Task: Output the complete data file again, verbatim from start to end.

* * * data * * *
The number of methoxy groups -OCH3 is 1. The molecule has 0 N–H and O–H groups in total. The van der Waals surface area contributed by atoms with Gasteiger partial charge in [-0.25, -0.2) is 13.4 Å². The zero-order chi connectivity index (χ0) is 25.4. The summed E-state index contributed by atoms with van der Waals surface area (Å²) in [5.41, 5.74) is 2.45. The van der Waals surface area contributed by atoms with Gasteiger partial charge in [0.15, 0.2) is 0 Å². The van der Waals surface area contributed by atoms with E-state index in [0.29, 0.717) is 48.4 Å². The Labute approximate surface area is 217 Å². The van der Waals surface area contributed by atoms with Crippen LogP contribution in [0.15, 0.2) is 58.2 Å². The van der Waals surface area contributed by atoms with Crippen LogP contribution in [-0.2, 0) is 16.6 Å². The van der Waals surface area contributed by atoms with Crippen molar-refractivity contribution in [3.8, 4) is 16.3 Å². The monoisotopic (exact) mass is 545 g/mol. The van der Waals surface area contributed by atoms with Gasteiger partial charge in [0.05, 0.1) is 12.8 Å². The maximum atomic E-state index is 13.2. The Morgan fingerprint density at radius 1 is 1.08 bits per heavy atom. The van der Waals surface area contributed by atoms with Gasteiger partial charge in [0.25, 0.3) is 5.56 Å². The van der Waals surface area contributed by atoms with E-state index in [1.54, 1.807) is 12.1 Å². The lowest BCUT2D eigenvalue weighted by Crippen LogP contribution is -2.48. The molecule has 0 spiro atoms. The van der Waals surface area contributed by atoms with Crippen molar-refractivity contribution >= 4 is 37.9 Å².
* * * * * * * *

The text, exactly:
The number of methoxy groups -OCH3 is 1. The molecule has 0 N–H and O–H groups in total. The van der Waals surface area contributed by atoms with Gasteiger partial charge in [-0.25, -0.2) is 13.4 Å². The zero-order chi connectivity index (χ0) is 25.4. The summed E-state index contributed by atoms with van der Waals surface area (Å²) in [5.41, 5.74) is 2.45. The van der Waals surface area contributed by atoms with Gasteiger partial charge in [0.15, 0.2) is 0 Å². The van der Waals surface area contributed by atoms with E-state index in [0.29, 0.717) is 48.4 Å². The Labute approximate surface area is 217 Å². The van der Waals surface area contributed by atoms with Crippen LogP contribution in [0.15, 0.2) is 58.2 Å². The van der Waals surface area contributed by atoms with Crippen LogP contribution in [-0.2, 0) is 16.6 Å². The van der Waals surface area contributed by atoms with Crippen molar-refractivity contribution in [3.8, 4) is 16.3 Å². The monoisotopic (exact) mass is 545 g/mol. The van der Waals surface area contributed by atoms with Gasteiger partial charge in [0.05, 0.1) is 12.8 Å². The maximum atomic E-state index is 13.2. The Morgan fingerprint density at radius 1 is 1.08 bits per heavy atom. The van der Waals surface area contributed by atoms with Gasteiger partial charge in [0.25, 0.3) is 5.56 Å². The van der Waals surface area contributed by atoms with E-state index in [1.54, 1.807) is 12.1 Å². The lowest BCUT2D eigenvalue weighted by Crippen LogP contribution is -2.48. The molecule has 0 spiro atoms. The van der Waals surface area contributed by atoms with Crippen molar-refractivity contribution >= 4 is 37.9 Å².